A man accused of fatally stabbing his new girlfriend through the neck was ordered Wednesday to stand trial on murder charges.
During David Angelo Paradiso's preliminary hearing, which was delayed and interrupted by unrelated fire alarms in the courthouse, four police officers testified about the events surrounding the Dec. 4 death of 20-year-old Eileen Pelt.
Paradiso, now 27, was arrested the morning after her death, but not before allegedly leading officers on a lengthy pursuit that reached speeds of 125 mph on Highway 12 and 135 mph on Eight Mile Road, officers testified.
Lodi police learned of the killing at 8:40 p.m. Dec. 4, when Paradiso's mother arrived at the police station's lobby, reporting that her son had stolen her car and murdered someone inside it, said Officer Robert Rench, who first spoke with the woman.
A tearful and upset Deborah Paradiso, 53, was accompanied by an attorney and told Rench that her son had borrowed her 2005 Chrysler 300 but was tired so he asked his mother to drive him to his father's house in Lodi, then to take his girlfriend home to Auburn.
They were near his father's house in an alley off the 400 block of West Oak Street when Deborah Paradiso heard something.
"She said she heard David say, 'Now what can you do?' and she heard (Pelt) say, 'Why did you do that?' in a very calm voice," Rench testified. "She said she turned around and saw what appeared to be a hole in the female's neck on the right side and saw blood on the female's head and nose."
David Paradiso then allegedly told his mother, "Drive or you will be next," Rench said. She drove to Amador County, where he dumped Pelt's body and then had his mother return to Lodi.
At 12:35 a.m., Rio Vista Police Sgt. James Knapp spotted the car, confirmed the license plate and tried to pull the car over. It slowed to 10 mph, pulled over and then sped off.
The pursuit reached speeds of 125 mph and ran red lights at the Interstate 5 interchange and Lower Sacramento Road, Knapp testified.
They sailed through Lodi, where Detective Eric Bradley estimated the vehicle's speed at 100 mph in a 35 mph zone on Kettleman Lane. The chase headed south on Highway 99 at 100 mph down the shoulder in a one-lane construction zone with workers present, Knapp said.
The car turned east on Eight Mile Road and reached 135 mph on the country road, headed south on Highway 88, and then the vehicle stopped near Alpine Road after a tire blew. Officers ordered Paradiso out of the car, and he did not resist.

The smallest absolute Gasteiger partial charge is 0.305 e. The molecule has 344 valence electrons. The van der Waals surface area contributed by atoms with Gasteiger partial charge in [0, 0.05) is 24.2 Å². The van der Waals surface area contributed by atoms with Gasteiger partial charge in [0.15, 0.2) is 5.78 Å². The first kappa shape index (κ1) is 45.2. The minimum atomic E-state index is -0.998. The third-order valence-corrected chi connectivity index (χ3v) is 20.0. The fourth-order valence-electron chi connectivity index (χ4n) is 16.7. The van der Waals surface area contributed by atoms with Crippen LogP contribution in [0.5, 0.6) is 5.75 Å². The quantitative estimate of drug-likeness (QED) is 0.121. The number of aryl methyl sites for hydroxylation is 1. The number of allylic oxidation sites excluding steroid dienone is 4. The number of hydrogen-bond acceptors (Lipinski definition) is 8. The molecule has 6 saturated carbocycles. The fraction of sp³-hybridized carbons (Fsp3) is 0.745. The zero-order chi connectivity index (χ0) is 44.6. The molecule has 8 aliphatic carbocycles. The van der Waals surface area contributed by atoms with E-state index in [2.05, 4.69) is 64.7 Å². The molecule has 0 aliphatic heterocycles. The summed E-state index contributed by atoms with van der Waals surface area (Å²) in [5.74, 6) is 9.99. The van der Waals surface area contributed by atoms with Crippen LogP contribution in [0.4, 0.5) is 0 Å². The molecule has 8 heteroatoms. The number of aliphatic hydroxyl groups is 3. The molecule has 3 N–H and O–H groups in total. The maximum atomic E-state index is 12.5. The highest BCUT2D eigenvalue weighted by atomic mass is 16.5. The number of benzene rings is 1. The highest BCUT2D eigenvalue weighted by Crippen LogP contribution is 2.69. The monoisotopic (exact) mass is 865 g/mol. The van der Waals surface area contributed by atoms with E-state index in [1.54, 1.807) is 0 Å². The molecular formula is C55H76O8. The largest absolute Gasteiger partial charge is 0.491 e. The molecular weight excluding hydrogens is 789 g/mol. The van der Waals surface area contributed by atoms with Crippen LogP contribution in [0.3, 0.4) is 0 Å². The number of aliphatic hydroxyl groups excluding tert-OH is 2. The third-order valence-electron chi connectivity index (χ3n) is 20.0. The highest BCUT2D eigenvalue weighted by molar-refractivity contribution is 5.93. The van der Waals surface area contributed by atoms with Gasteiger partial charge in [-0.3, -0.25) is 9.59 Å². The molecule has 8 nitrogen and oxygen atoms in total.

From the time Knapp turned on his flashing lights and tried to pull the car over just inside the San Joaquin County line to the stop, the pursuit had lasted 17 minutes.
Bradley took Paradiso to Amador County, where other Lodi detectives were searching for Pelt's body. He led them to an area where Detective Tim Fritz found a 3-foot-wide red stain of what appeared to be blood.
In a ravine off the side of a rural road, Fritz and Bradley found Pelt's body face-down on the ground. As they had through much of the hearing, her family members cried quietly in the courtroom while Fritz briefly described the scene.
An autopsy would later show that Pelt had been stabbed all the way through the neck, leaving a wound of more than two inches wide, Bradley said, basing his testimony on a report by pathologist Robert Lawrence.
In the car, Bradley found a military-style knife with a blade measuring more than six inches long, matching a description Deborah Paradiso had given police.
Judge Stephen Demetras ruled that there was enough evidence to send the case to trial, and David Paradiso will appear in court May 29. No trial date has been set.
Pelt's family members, most of whom traveled from Auburn and Grass Valley for the hearing, said time has yet to help them accept her death. Her brother and sister both said their children still talk about how much they miss "Auntie Eileen," and her grandfather noted that she would have celebrated her 21st birthday next month.
"There's no replacing our girl," said her mother, Jackie Pelt. "Our lives have changed, and we'll never be the same."